By Sharon Turco
The Cincinnati Enquirer
The Ohio Supreme Court on Wednesday delayed Jerome Campbell's execution to give his attorneys more time to argue that he deserves a new trial.
Jerome Campbell listens to one of his attorneys during a hearing in the Hamilton County courtroom of Judge Charles J. Kubicki.|
(Gary Landers photo)
The court postponed the execution from May 14 to June 27.
Campbell, 41, was convicted in 1989 on charges of aggravated murder and aggravated burglary for killing 78-year-old Henry Turner in his West End apartment Christmas Eve morning 1988.
The state public defender's office filed a motion in Hamilton County Common Pleas Court last week asking for a new trial. After hearing arguments Wednesday, Judge Charles J. Kubicki said he would make a determination by Friday.
For the first time in 14 years Campbell left the walls of Ohio's prison system to attend the hearing. Family and friends of Campbell packed the small fourth-floor courtroom, but were not permitted to speak to him.
The public defenders argued Campbell deserved a new trial because a recently completed DNA test showed blood on tennis shoes belonging to Campbell was his and not the victim's, as the jury may have thought. They also argued that the state treated jailhouse informants lightly in exchange for their testimony against Campbell and that jurors were never told of that.
Hamilton County Prosecutor Mike Allen said prosecutors never claimed the blood was the victim's and thus it would not have made a difference in the jury's ruling.
He said the informants were not given special treatment.
Allen said Campbell's fingerprints were found near Turner's apartment; at 1 a.m. Dec. 23 a witness saw Campbell leaning up against Turner's apartment building drinking a pint bottle of alcohol; while in jail, Campbell asked his girlfriend to provide a false alibi for him and admitted to her that he committed the crime; and alcohol found in Campbell's apartment matched alcohol from Turner's apartment.
Last week the Ohio Parole Board recommended Gov. Bob Taft grant clemency to Campbell. Taft has not decided.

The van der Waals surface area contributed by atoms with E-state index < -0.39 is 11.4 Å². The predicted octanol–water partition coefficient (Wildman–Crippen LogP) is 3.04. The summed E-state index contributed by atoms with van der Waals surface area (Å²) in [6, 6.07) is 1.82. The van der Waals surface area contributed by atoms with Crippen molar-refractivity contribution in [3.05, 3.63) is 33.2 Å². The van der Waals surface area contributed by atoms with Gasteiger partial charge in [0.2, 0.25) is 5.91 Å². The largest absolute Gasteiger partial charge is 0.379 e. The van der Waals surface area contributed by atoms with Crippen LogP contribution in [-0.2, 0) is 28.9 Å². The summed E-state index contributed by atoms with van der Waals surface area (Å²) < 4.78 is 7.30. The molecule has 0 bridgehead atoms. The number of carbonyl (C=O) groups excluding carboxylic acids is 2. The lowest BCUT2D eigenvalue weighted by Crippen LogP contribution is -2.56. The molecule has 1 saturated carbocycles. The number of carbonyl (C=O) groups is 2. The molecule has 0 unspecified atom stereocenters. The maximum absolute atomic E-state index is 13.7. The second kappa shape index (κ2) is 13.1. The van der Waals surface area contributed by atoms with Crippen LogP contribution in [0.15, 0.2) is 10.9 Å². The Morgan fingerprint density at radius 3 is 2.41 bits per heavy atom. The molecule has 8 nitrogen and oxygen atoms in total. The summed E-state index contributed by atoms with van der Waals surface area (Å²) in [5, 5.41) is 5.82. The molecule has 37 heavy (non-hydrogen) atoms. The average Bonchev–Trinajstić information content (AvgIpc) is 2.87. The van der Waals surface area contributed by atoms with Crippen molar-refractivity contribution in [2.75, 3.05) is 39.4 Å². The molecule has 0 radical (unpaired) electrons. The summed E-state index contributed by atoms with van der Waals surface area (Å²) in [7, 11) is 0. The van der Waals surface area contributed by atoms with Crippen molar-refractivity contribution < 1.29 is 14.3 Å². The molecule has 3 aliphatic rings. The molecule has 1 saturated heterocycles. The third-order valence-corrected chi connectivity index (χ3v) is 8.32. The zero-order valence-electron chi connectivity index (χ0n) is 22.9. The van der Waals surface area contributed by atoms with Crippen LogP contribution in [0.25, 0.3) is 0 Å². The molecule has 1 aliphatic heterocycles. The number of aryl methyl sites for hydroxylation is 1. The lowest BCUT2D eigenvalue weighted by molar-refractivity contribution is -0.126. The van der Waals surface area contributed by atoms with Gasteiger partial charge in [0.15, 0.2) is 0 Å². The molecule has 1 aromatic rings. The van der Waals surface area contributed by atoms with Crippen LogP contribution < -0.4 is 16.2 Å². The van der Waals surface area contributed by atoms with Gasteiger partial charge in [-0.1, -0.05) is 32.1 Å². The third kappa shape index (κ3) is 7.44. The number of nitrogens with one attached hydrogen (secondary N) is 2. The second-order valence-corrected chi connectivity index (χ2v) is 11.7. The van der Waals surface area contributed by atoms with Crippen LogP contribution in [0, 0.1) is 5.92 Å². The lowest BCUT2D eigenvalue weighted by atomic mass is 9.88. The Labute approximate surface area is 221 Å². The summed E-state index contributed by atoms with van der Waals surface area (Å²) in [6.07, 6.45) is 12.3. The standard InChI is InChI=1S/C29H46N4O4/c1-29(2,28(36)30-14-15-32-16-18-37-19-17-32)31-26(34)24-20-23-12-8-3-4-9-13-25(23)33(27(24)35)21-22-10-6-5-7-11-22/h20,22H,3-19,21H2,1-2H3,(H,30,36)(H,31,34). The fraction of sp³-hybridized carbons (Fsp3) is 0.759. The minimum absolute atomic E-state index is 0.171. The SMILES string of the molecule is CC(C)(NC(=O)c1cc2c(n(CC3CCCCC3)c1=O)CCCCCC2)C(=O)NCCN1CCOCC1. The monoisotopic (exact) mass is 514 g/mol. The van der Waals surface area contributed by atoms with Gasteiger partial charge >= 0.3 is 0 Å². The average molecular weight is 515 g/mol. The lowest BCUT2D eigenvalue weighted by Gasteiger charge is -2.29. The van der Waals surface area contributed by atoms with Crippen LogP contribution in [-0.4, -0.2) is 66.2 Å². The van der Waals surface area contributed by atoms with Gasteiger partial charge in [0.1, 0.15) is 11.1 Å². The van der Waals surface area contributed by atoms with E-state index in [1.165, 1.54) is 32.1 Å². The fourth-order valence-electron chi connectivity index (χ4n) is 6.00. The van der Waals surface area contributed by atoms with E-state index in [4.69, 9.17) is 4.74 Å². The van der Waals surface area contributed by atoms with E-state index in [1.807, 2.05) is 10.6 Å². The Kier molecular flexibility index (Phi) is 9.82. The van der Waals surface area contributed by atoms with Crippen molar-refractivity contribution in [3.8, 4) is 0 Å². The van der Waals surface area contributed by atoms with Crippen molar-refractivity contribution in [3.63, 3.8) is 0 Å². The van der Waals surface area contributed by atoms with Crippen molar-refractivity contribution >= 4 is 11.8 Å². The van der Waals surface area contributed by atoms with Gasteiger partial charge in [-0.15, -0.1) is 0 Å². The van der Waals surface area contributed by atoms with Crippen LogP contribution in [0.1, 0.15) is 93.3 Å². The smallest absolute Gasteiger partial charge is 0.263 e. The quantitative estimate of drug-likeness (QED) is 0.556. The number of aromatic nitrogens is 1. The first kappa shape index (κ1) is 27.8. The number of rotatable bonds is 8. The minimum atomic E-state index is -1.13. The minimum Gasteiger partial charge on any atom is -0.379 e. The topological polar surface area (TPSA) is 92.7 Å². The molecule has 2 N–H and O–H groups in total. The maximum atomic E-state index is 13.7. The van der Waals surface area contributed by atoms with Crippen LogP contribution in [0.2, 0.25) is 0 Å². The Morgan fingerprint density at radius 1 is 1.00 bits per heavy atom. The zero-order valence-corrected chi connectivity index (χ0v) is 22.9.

The parole board concluded Campbell was guilty, but that new evidence might have led jurors to consider a lesser sentence.
Minutes after Campbell left the courtroom, his family learned of the execution delay.
"It gives us more time," his cousin Lisa Davis said.
For CPS students, teachers, levy first step to better digs
Black vote called key for issue win
Grocer removes barriers
Clovernook marks 100th year of opportunities for the blind
Fiorini indicted in fraud
Fletcher's campaign given green light by high court
IN THE TRISTATE
Supreme Court delays Campbell's execution
Condon called fixture at morgue
Council halts student housing project
Four indicted in petition falsification
Norwood cinches up its belt
Man's death sentence overturned
Job applicant papers ruled not public record
Obituary: Rev. John Compton, 77, served Christian Church
Tristate A.M. Report
PULFER: YWCA luncheon
HOWARD: Some Good News
BUTLER, WARREN, CLERMONT
Danger lurks in Dick's Creek
King's rethinks as levy defeated
EPA to detail cleanup of lead in Liberty Township subdivision
Petition legality under question
Complaints delay housing decision
Council OKs outline for economic development
Victim's injuries reminder of crime
City's plan ruffles county's feathers
Police Advisory Committee created
Laci's family backs DeWine bill to protect fetuses
Fire in historic building ruled deliberate
How to decide who lives, dies?
New law lets Amish opt out of paying into workers' comp
Portman declines budget director post
Covington says thanks to Bill Cappel with new sports complex
Engineer joins Boone planners
Mother of all YMCAs coming to Boone Co.
Covington nuisance law used for first time
Pendery withdraws from 4th District campaign
WKU student dies of dorm fire injuries
Judge hears evidence in slaying of 13-year-old
Another union urges CBS to can 'Hillbillies'
Five inmates in court in attack on teen
Former NKU foundation head pleads guilty